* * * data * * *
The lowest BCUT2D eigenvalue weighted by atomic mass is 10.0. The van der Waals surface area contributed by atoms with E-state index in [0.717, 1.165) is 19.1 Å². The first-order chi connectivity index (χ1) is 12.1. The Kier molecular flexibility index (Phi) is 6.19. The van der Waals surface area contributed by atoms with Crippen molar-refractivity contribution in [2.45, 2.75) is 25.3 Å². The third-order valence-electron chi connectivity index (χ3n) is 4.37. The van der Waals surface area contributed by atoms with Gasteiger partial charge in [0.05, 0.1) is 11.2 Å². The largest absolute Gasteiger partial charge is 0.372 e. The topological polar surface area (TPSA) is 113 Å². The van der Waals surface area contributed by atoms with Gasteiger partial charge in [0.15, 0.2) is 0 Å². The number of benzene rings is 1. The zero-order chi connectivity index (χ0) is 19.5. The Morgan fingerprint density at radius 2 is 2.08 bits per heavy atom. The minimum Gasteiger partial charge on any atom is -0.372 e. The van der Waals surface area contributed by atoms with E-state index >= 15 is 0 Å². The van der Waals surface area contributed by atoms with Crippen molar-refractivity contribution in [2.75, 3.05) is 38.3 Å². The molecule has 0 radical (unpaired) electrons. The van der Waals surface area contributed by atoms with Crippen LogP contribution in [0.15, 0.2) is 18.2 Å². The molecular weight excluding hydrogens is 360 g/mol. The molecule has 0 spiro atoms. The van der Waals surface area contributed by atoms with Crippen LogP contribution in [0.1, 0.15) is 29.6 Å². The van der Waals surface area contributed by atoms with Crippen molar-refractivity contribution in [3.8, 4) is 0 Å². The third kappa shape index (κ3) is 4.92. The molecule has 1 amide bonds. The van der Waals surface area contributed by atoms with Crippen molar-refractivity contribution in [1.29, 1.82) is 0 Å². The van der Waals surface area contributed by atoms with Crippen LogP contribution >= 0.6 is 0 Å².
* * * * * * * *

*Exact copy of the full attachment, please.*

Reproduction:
The lowest BCUT2D eigenvalue weighted by atomic mass is 10.0. The van der Waals surface area contributed by atoms with E-state index in [0.717, 1.165) is 19.1 Å². The first-order chi connectivity index (χ1) is 12.1. The Kier molecular flexibility index (Phi) is 6.19. The van der Waals surface area contributed by atoms with Crippen molar-refractivity contribution in [2.45, 2.75) is 25.3 Å². The third-order valence-electron chi connectivity index (χ3n) is 4.37. The van der Waals surface area contributed by atoms with Gasteiger partial charge in [0.05, 0.1) is 11.2 Å². The largest absolute Gasteiger partial charge is 0.372 e. The topological polar surface area (TPSA) is 113 Å². The van der Waals surface area contributed by atoms with Gasteiger partial charge in [0.15, 0.2) is 0 Å². The number of benzene rings is 1. The zero-order chi connectivity index (χ0) is 19.5. The Morgan fingerprint density at radius 2 is 2.08 bits per heavy atom. The minimum Gasteiger partial charge on any atom is -0.372 e. The van der Waals surface area contributed by atoms with E-state index >= 15 is 0 Å². The van der Waals surface area contributed by atoms with Crippen molar-refractivity contribution in [2.75, 3.05) is 38.3 Å². The molecule has 0 radical (unpaired) electrons. The van der Waals surface area contributed by atoms with Crippen LogP contribution in [0.15, 0.2) is 18.2 Å². The molecular weight excluding hydrogens is 360 g/mol. The molecule has 0 spiro atoms. The van der Waals surface area contributed by atoms with Crippen LogP contribution in [0.1, 0.15) is 29.6 Å². The van der Waals surface area contributed by atoms with Crippen molar-refractivity contribution in [3.8, 4) is 0 Å². The third kappa shape index (κ3) is 4.92. The molecule has 1 amide bonds. The van der Waals surface area contributed by atoms with Crippen molar-refractivity contribution in [1.29, 1.82) is 0 Å². The van der Waals surface area contributed by atoms with Crippen LogP contribution >= 0.6 is 0 Å².